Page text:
• The motto on our team is “student lead, mentor driven”. We work toward having the students lead the team, and leverage the expertise of the mentors. In many respects, I see this as one of the daily jobs of an architect – allowing others to lead and own the project or parts of the project, but guiding it in a manner that drives it toward success.
• Learning to delegate – allowing others to have an ownership in delivering.
• Learning to work in areas where you need to work through influence, not authority (most architects do not have direct reports; they have to work through influence to get things done).
• Learning to be pragmatic – finding ways to balance the need to move forward technically (bringing in new technology) while simultaneously keeping costs down (implantation, operational, …) and delivering on time (you only have 6 ½ weeks to build the robot from when you first learn of the requirements).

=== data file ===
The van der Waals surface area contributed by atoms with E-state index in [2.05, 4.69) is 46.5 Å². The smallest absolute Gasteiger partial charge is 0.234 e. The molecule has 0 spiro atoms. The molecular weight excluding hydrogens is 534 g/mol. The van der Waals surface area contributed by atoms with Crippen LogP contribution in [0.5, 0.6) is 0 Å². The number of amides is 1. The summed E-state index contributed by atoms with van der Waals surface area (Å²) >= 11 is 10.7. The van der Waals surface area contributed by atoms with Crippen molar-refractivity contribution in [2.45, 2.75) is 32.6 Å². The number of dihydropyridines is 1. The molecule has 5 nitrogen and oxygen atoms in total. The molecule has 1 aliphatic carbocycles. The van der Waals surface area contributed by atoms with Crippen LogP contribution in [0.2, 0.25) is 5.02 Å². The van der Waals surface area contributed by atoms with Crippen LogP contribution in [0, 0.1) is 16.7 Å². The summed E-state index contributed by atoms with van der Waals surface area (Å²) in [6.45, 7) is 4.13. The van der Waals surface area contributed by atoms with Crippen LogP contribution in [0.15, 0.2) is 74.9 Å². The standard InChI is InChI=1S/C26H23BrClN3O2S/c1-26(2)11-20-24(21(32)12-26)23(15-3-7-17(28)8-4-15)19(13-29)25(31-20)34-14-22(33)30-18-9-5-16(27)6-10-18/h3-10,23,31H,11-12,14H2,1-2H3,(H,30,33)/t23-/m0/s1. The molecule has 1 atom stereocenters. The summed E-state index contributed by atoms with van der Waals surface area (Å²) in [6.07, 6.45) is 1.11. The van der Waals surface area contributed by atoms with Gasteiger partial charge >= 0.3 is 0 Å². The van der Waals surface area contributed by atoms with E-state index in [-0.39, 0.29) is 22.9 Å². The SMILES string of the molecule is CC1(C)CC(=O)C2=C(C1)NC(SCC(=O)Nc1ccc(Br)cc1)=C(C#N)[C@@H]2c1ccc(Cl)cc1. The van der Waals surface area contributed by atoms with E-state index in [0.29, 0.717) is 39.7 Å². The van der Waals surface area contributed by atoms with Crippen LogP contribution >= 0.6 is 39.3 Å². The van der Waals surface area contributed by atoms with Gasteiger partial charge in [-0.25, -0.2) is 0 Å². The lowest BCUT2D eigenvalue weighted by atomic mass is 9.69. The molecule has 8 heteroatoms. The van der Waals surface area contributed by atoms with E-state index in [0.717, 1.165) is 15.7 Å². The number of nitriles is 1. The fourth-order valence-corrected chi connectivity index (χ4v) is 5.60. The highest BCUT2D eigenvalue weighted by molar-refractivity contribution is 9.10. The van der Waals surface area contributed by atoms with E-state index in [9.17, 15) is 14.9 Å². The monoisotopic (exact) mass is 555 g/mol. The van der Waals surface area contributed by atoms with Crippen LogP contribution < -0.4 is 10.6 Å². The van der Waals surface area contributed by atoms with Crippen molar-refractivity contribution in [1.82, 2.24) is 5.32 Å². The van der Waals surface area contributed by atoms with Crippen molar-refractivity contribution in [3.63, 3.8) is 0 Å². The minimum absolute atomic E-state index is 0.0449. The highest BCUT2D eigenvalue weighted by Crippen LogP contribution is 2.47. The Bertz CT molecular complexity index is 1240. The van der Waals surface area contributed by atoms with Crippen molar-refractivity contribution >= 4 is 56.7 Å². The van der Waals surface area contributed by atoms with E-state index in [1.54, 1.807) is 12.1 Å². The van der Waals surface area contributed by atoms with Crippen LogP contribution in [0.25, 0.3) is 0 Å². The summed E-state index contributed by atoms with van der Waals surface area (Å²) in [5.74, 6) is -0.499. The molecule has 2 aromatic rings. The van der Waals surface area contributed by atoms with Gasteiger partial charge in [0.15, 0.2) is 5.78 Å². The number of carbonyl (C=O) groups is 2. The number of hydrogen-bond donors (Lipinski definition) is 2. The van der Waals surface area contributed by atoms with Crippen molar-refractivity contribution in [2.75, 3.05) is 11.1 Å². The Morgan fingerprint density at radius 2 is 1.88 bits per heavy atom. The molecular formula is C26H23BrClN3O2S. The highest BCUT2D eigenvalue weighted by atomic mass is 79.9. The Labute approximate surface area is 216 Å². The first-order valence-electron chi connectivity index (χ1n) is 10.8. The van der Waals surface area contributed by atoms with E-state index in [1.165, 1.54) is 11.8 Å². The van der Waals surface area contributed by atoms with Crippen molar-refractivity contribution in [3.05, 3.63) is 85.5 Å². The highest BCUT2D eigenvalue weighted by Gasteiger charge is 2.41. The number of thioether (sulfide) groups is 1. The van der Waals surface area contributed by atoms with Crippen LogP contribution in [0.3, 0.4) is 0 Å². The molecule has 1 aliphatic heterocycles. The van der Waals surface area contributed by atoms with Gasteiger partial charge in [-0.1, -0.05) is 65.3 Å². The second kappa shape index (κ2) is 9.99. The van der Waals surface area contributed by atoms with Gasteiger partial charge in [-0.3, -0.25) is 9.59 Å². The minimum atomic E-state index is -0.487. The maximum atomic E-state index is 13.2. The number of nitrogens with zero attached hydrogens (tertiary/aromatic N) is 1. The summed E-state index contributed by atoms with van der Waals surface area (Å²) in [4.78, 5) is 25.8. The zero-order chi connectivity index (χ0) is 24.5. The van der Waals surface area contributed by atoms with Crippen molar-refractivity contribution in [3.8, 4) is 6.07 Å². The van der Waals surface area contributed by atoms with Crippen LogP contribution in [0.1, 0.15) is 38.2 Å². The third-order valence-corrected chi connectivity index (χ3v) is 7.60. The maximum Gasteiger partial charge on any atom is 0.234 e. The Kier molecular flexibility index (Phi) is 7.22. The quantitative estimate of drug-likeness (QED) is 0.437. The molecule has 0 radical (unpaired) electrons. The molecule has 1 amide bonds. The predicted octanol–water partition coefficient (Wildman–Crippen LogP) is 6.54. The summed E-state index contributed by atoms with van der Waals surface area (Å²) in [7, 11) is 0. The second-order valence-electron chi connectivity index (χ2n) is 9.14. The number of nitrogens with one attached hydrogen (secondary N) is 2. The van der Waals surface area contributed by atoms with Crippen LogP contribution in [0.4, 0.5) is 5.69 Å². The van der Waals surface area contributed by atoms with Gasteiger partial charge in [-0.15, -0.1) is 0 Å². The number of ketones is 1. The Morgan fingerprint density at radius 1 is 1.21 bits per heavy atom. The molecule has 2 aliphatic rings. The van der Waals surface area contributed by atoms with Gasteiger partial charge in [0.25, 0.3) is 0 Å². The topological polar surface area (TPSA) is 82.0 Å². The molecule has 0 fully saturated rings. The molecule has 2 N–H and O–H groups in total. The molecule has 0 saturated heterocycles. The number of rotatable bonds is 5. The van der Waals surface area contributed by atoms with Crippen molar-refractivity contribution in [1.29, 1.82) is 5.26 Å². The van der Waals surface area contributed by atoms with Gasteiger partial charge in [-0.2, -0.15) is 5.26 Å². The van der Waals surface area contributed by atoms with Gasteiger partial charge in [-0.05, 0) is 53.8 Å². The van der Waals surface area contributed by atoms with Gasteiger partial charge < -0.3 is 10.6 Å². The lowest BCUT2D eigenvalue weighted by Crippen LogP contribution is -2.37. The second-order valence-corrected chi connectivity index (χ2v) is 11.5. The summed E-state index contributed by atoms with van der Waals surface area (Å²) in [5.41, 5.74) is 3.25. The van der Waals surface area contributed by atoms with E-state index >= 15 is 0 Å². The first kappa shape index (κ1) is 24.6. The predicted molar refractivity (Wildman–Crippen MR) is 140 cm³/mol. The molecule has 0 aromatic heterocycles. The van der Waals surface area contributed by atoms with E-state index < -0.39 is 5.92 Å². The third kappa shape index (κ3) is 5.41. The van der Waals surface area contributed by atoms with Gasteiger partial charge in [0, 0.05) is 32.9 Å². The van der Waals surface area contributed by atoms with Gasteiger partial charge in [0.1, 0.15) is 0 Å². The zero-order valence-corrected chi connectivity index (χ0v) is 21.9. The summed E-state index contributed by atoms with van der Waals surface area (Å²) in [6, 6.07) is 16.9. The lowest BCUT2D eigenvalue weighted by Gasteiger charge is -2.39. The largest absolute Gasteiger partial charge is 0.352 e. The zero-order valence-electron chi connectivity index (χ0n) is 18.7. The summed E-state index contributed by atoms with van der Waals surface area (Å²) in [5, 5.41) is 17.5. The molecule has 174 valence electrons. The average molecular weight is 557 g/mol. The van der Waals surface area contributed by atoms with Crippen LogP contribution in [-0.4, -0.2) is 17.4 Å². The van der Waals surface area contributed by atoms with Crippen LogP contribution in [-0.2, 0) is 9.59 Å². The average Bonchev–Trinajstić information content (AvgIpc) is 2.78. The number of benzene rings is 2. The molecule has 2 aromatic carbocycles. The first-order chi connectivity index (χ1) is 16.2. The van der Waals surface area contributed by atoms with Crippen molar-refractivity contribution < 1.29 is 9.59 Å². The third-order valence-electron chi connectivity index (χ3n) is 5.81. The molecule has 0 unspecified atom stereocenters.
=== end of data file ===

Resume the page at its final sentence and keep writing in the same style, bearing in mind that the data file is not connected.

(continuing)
• Vision – helping establish a common vision of what needs to be built.
The really short answer is nearly everything I talk about in the book gets exercised when working with a FIRST team.
Just like a real project, it is nearly always a thrill to see the project get delivered.
Mentoring others is also highly rewarding. It's fun to see others grow and see the light bulbs go on.
Thanks for the additional comments!